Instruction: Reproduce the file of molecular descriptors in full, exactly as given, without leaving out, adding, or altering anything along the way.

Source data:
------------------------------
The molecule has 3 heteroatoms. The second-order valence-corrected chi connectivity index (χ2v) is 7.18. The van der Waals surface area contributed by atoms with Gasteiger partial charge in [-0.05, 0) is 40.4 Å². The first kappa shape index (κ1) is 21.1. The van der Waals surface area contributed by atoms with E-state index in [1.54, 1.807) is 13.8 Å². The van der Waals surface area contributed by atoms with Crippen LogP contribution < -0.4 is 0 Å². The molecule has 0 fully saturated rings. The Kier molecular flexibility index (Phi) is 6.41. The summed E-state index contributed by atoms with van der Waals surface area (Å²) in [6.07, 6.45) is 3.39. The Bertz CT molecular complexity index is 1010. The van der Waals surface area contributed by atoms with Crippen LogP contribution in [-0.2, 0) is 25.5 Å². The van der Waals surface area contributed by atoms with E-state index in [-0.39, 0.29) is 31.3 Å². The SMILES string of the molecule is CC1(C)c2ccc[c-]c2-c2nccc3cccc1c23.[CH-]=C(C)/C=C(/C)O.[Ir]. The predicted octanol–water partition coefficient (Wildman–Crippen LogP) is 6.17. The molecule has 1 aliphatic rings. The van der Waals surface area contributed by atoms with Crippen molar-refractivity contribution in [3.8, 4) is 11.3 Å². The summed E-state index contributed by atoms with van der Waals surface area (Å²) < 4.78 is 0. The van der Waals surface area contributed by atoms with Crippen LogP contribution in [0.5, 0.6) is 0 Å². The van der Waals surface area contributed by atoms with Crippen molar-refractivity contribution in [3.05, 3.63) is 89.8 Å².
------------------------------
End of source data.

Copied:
The molecule has 3 heteroatoms. The second-order valence-corrected chi connectivity index (χ2v) is 7.18. The van der Waals surface area contributed by atoms with Gasteiger partial charge in [-0.05, 0) is 40.4 Å². The first kappa shape index (κ1) is 21.1. The van der Waals surface area contributed by atoms with E-state index in [1.54, 1.807) is 13.8 Å². The van der Waals surface area contributed by atoms with Crippen LogP contribution < -0.4 is 0 Å². The molecule has 0 fully saturated rings. The Kier molecular flexibility index (Phi) is 6.41. The summed E-state index contributed by atoms with van der Waals surface area (Å²) in [6.07, 6.45) is 3.39. The Bertz CT molecular complexity index is 1010. The van der Waals surface area contributed by atoms with Crippen LogP contribution in [-0.2, 0) is 25.5 Å². The van der Waals surface area contributed by atoms with E-state index in [-0.39, 0.29) is 31.3 Å². The SMILES string of the molecule is CC1(C)c2ccc[c-]c2-c2nccc3cccc1c23.[CH-]=C(C)/C=C(/C)O.[Ir]. The predicted octanol–water partition coefficient (Wildman–Crippen LogP) is 6.17. The molecule has 1 aliphatic rings. The van der Waals surface area contributed by atoms with Crippen molar-refractivity contribution in [3.8, 4) is 11.3 Å². The summed E-state index contributed by atoms with van der Waals surface area (Å²) < 4.78 is 0. The van der Waals surface area contributed by atoms with Crippen LogP contribution in [0.5, 0.6) is 0 Å². The van der Waals surface area contributed by atoms with Crippen molar-refractivity contribution in [3.05, 3.63) is 89.8 Å².